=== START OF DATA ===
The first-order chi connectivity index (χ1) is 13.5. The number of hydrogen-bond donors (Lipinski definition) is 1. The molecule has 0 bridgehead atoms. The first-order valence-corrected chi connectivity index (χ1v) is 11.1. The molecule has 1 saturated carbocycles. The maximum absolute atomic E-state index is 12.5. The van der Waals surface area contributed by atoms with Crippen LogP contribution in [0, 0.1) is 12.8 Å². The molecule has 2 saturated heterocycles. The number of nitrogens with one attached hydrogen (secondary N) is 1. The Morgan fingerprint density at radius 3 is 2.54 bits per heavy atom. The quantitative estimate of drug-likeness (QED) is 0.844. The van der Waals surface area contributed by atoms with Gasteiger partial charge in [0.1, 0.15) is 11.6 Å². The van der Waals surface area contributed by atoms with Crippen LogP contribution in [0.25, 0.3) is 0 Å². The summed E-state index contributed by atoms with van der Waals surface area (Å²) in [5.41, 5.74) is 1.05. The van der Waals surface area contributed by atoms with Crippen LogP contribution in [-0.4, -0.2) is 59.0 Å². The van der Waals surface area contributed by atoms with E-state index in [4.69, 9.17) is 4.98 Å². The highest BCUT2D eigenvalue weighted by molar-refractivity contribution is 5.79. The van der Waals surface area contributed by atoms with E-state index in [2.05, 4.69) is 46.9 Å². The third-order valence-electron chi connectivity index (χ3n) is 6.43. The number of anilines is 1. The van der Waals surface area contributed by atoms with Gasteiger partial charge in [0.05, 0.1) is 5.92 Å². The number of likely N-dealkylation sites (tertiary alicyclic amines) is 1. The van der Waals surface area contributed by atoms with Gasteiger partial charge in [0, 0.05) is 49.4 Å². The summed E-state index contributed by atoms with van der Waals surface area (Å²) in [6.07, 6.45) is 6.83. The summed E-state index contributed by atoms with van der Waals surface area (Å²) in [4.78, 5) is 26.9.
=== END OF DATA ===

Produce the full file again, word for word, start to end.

The first-order chi connectivity index (χ1) is 13.5. The number of hydrogen-bond donors (Lipinski definition) is 1. The molecule has 0 bridgehead atoms. The first-order valence-corrected chi connectivity index (χ1v) is 11.1. The molecule has 1 saturated carbocycles. The maximum absolute atomic E-state index is 12.5. The van der Waals surface area contributed by atoms with Crippen LogP contribution in [0, 0.1) is 12.8 Å². The molecule has 2 saturated heterocycles. The number of nitrogens with one attached hydrogen (secondary N) is 1. The Morgan fingerprint density at radius 3 is 2.54 bits per heavy atom. The quantitative estimate of drug-likeness (QED) is 0.844. The van der Waals surface area contributed by atoms with Gasteiger partial charge in [0.1, 0.15) is 11.6 Å². The van der Waals surface area contributed by atoms with Crippen LogP contribution in [0.25, 0.3) is 0 Å². The summed E-state index contributed by atoms with van der Waals surface area (Å²) in [5.41, 5.74) is 1.05. The van der Waals surface area contributed by atoms with Crippen LogP contribution in [-0.4, -0.2) is 59.0 Å². The van der Waals surface area contributed by atoms with E-state index in [4.69, 9.17) is 4.98 Å². The highest BCUT2D eigenvalue weighted by molar-refractivity contribution is 5.79. The van der Waals surface area contributed by atoms with E-state index in [2.05, 4.69) is 46.9 Å². The third-order valence-electron chi connectivity index (χ3n) is 6.43. The number of anilines is 1. The van der Waals surface area contributed by atoms with Gasteiger partial charge in [0.05, 0.1) is 5.92 Å². The number of likely N-dealkylation sites (tertiary alicyclic amines) is 1. The van der Waals surface area contributed by atoms with Gasteiger partial charge in [0, 0.05) is 49.4 Å². The summed E-state index contributed by atoms with van der Waals surface area (Å²) in [6.07, 6.45) is 6.83. The summed E-state index contributed by atoms with van der Waals surface area (Å²) in [4.78, 5) is 26.9.